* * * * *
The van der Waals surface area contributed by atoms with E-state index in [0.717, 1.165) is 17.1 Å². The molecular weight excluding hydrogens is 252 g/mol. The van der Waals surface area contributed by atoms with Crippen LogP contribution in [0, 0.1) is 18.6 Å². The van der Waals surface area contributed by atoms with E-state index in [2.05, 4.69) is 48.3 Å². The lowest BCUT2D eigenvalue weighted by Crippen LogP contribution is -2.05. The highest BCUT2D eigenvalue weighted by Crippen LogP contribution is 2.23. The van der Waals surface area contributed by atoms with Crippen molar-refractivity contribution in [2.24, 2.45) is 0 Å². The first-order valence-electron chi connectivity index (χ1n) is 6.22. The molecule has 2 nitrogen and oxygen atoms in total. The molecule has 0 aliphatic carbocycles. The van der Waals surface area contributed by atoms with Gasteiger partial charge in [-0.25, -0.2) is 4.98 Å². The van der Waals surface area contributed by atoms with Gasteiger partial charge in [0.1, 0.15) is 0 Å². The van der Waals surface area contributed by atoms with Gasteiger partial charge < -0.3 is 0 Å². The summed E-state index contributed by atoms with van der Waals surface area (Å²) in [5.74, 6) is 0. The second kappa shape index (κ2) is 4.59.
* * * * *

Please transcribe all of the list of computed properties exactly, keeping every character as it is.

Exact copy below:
The van der Waals surface area contributed by atoms with E-state index in [0.717, 1.165) is 17.1 Å². The molecular weight excluding hydrogens is 252 g/mol. The van der Waals surface area contributed by atoms with Crippen LogP contribution in [0, 0.1) is 18.6 Å². The van der Waals surface area contributed by atoms with E-state index in [2.05, 4.69) is 48.3 Å². The lowest BCUT2D eigenvalue weighted by Crippen LogP contribution is -2.05. The highest BCUT2D eigenvalue weighted by Crippen LogP contribution is 2.23. The van der Waals surface area contributed by atoms with Crippen molar-refractivity contribution in [2.24, 2.45) is 0 Å². The first-order valence-electron chi connectivity index (χ1n) is 6.22. The molecule has 2 nitrogen and oxygen atoms in total. The molecule has 0 aliphatic carbocycles. The van der Waals surface area contributed by atoms with Gasteiger partial charge in [-0.25, -0.2) is 4.98 Å². The van der Waals surface area contributed by atoms with Gasteiger partial charge in [0.1, 0.15) is 0 Å². The van der Waals surface area contributed by atoms with Gasteiger partial charge < -0.3 is 0 Å². The summed E-state index contributed by atoms with van der Waals surface area (Å²) in [5.74, 6) is 0. The second kappa shape index (κ2) is 4.59.